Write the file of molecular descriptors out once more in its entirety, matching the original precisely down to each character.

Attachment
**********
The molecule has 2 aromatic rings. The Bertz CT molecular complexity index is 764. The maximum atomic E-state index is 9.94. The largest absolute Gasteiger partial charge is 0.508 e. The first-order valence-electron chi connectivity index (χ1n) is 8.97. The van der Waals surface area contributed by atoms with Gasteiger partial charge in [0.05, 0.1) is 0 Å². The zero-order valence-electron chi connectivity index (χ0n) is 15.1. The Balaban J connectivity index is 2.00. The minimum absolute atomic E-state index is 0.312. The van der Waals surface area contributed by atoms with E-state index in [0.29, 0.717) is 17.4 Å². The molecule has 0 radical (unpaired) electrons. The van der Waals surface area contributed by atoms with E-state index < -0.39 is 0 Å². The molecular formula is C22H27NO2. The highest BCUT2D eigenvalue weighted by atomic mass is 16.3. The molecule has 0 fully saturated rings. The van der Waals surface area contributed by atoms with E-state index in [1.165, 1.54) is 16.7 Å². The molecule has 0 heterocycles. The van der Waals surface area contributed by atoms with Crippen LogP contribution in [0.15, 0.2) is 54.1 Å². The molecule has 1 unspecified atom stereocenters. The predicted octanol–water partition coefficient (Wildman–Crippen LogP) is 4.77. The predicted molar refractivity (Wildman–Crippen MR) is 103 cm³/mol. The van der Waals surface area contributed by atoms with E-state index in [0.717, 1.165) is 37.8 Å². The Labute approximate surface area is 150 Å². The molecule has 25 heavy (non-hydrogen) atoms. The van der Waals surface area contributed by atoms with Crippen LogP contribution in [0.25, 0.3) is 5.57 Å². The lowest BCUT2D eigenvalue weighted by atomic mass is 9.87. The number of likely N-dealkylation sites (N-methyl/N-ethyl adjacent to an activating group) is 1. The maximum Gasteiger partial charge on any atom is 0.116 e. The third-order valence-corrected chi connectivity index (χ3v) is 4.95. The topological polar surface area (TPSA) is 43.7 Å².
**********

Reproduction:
The molecule has 2 aromatic rings. The Bertz CT molecular complexity index is 764. The maximum atomic E-state index is 9.94. The largest absolute Gasteiger partial charge is 0.508 e. The first-order valence-electron chi connectivity index (χ1n) is 8.97. The van der Waals surface area contributed by atoms with Gasteiger partial charge in [0.05, 0.1) is 0 Å². The zero-order valence-electron chi connectivity index (χ0n) is 15.1. The Balaban J connectivity index is 2.00. The minimum absolute atomic E-state index is 0.312. The van der Waals surface area contributed by atoms with E-state index in [0.29, 0.717) is 17.4 Å². The molecule has 0 radical (unpaired) electrons. The van der Waals surface area contributed by atoms with E-state index < -0.39 is 0 Å². The molecular formula is C22H27NO2. The highest BCUT2D eigenvalue weighted by atomic mass is 16.3. The molecule has 0 fully saturated rings. The van der Waals surface area contributed by atoms with E-state index in [1.165, 1.54) is 16.7 Å². The molecule has 0 heterocycles. The van der Waals surface area contributed by atoms with Crippen LogP contribution in [0.15, 0.2) is 54.1 Å². The molecule has 1 unspecified atom stereocenters. The predicted octanol–water partition coefficient (Wildman–Crippen LogP) is 4.77. The predicted molar refractivity (Wildman–Crippen MR) is 103 cm³/mol. The van der Waals surface area contributed by atoms with E-state index in [0.717, 1.165) is 37.8 Å². The Labute approximate surface area is 150 Å². The molecule has 25 heavy (non-hydrogen) atoms. The van der Waals surface area contributed by atoms with Crippen LogP contribution in [0.25, 0.3) is 5.57 Å². The lowest BCUT2D eigenvalue weighted by atomic mass is 9.87. The number of likely N-dealkylation sites (N-methyl/N-ethyl adjacent to an activating group) is 1. The maximum Gasteiger partial charge on any atom is 0.116 e. The third-order valence-corrected chi connectivity index (χ3v) is 4.95. The topological polar surface area (TPSA) is 43.7 Å².